Optimum swap file size?

Desperado

macrumors newbie
Original poster
May 10, 2005
17
0
Hello folks

Since my Safari tends to show me the spinning ball very often recently I asked myself if I could somehow optimize the way MacOsX assigns memory.

As far as I know the system creates swap files with ~80 MB in size if necessary. My question is if there is an optimum allocation size for people with 1.25 GB Ram.


Thanks for your admittance
 

ManifoldSky

macrumors newbie
Jun 15, 2009
12
1
Umm, what on earth are you talking about?!?

Normally I wouldn't kick such a long-dead horse, but this subject really gets under my skin.
OS X does a very good job of managing the swap file and RAM by itself.
?!?
Although OS X is great at any number of things, VM management is most certainly NOT one of them. OS X has always had crappy VM management, and that has not changed in Leopard.
In particular, OS X's routines for freeing up swap files is atrocious, and forces otherwise unnecessary reboots on a regular basis if you happen to use apps that need huge amounts of memory resources. Upon quit, OS X will SOMETIMES release SOME of the swap memory, but mostly tends to just hold on to it. No amount of quitting apps can rectify this. I can run a particular app, say kJams, that needs huge amounts of memory, and then quit it, and every other app I am running, let the machine sit for 24 hours, and I will still have 8 swap files. This is NOT due to bad system configuration. The same thing happens on several machines, on machines with clean installs, with 4 GB of RAM, etc..
Again, VM management in OS X is NOT something to brag about.
 

portent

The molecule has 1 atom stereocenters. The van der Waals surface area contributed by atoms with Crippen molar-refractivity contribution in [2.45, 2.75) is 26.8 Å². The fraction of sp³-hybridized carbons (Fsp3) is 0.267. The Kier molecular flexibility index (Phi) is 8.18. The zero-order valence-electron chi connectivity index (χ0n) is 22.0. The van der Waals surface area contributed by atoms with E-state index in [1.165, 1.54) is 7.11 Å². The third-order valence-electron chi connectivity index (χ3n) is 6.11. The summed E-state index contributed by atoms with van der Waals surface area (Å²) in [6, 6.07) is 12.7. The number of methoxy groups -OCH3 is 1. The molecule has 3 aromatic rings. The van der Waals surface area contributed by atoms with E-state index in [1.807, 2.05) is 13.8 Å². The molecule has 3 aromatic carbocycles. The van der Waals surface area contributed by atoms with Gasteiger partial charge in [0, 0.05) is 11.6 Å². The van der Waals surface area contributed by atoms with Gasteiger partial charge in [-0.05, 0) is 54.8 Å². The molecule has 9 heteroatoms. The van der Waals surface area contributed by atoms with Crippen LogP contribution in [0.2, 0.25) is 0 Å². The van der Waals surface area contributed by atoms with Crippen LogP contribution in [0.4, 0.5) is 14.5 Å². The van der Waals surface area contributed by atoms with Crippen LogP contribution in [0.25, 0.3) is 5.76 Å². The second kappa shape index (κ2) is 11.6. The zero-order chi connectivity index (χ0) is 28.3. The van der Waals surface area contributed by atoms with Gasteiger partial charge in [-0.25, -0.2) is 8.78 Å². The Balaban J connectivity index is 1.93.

macrumors 6502a
Feb 17, 2004
623
2
Normally I wouldn't kick such a long-dead horse, but this subject really gets under my skin.
?!?
Although OS X is great at any number of things, VM management is most certainly NOT one of them. OS X has always had crappy VM management, and that has not changed in Leopard.
In particular, OS X's routines for freeing up swap files is atrocious, and forces otherwise unnecessary reboots on a regular basis if you happen to use apps that need huge amounts of memory resources. Upon quit, OS X will SOMETIMES release SOME of the swap memory, but mostly tends to just hold on to it. No amount of quitting apps can rectify this. I can run a particular app, say kJams, that needs huge amounts of memory, and then quit it, and every other app I am running, let the machine sit for 24 hours, and I will still have 8 swap files. This is NOT due to bad system configuration. The same thing happens on several machines, on machines with clean installs, with 4 GB of RAM, etc..
Again, VM management in OS X is NOT something to brag about.
I'm pretty sure OS X's virtual memory is optimized for performance, not for efficiency.

Think about it. You launch a big program. OS X hangs while it prepares a new swap file. You quit that program. OS X hangs while it consolidates and frees up the swap file. You launch another big program. OS X hangs while it prepares a new swap file. Repeat.

A better approach (from a speed, not efficiency) perspective is to just leave the swapfile in a ready state, since [so the logic goes] if you've needed that much space before, you'll probably need it again soon.